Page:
- View SourceI think:

Vertexes - 2 = 2*triangles

Vertexes - 2 = 3*edges

or just,

n-2=2*area

and

volume= [rt ((2/5)(n-2)^3]/10

for icosahedral shells, or at least, that's how many tetrahedrons it has.

This is true for all Euler #2 shell structures.

So, if triangle is counted as area and tetrahedrons are counted as volume, we have a new and maybe powerful generalized counting principle at our finger tips.

No school. Big snowstorm. Hanging by the wood stove. Beautiful day. - View SourceSorry, I got that backwards. 2(n-2)=area, 3(n-2)=edges

--- In antiprism@yahoogroups.com, "richardfischbeck" <dick.fischbeck@...> wrote:

>

> I think:

>

> Vertexes - 2 = 2*triangles

>

> Vertexes - 2 = 3*edges

>

> or just,

>

> n-2=2*area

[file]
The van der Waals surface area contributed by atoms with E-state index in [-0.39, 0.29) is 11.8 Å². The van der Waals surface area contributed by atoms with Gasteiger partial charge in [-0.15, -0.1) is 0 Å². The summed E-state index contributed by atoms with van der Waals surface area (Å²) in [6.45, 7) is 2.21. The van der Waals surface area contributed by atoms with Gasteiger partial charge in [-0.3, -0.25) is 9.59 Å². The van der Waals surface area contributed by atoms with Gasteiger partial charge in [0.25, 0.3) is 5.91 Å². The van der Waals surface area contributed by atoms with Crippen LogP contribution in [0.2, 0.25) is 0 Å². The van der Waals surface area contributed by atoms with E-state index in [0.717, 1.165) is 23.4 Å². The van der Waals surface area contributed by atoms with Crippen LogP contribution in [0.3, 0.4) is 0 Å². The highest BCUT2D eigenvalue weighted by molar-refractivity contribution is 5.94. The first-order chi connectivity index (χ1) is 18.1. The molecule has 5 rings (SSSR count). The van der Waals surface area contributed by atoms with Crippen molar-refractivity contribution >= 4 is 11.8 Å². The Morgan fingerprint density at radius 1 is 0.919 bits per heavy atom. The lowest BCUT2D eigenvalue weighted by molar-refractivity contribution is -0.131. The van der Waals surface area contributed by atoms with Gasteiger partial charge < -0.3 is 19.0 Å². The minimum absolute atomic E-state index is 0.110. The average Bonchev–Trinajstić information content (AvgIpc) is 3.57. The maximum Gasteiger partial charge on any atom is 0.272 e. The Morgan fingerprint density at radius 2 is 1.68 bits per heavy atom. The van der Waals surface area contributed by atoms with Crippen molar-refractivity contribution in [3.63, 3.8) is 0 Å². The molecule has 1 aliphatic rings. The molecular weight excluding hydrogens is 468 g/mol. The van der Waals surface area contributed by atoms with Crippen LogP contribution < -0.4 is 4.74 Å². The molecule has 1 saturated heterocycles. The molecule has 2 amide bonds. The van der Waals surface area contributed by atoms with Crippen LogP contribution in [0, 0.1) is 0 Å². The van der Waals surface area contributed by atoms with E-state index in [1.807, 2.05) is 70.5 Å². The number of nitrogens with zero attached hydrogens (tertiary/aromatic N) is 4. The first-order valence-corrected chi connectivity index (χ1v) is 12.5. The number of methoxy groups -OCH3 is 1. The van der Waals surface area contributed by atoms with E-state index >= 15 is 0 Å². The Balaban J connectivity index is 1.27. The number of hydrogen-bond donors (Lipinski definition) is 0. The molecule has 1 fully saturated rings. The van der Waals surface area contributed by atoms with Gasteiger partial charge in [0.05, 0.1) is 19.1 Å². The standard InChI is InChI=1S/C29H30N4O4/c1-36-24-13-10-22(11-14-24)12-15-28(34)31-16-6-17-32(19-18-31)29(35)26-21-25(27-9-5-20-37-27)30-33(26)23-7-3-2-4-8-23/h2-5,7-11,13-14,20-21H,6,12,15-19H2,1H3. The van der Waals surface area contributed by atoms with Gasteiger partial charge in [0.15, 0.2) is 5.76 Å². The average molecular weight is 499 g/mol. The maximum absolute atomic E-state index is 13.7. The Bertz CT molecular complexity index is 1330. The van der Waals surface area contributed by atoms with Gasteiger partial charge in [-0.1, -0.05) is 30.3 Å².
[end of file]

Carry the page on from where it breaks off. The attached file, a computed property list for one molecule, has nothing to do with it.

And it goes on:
This parts is okay.

>

> and

>

> volume= [rt ((2/5)(n-2)^3]/10

>

> for icosahedral shells, or at least, that's how many tetrahedrons it has.

>

> This is true for all Euler #2 shell structures.

>

> So, if triangle is counted as area and tetrahedrons are counted as volume, we have a new and maybe powerful generalized counting principle at our finger tips.

> - View SourceHi Dick and John

On Tue, 1 Feb 2011, richardfischbeck wrote:

> Fwd from another group:

>

> "I find it interesting that all tetrahedra with the same base area and height

> have the same volume no matter what their shape is." - JB

Cavalieri's Principle applies to this

http://en.wikipedia.org/wiki/Cavalieri%27s_principle

A horizontal slice through the two tetrahedra being compared

always interesects them in two triangles of the same area,

as can be seen by considering that these sections are the base

triangles scaled down by the same factor.

Adrian.

--

Adrian Rossiter

adrian@...

http://antiprism.com/adrian - View Source
--- In antiprism@yahoogroups.com, "richardfischbeck" <dick.fischbeck@...> wrote:

> Ta-Da.

> Fwd from another group:

> "I find it interesting that all tetrahedra with the same base area and height

> have the same volume no matter what their shape is." - JB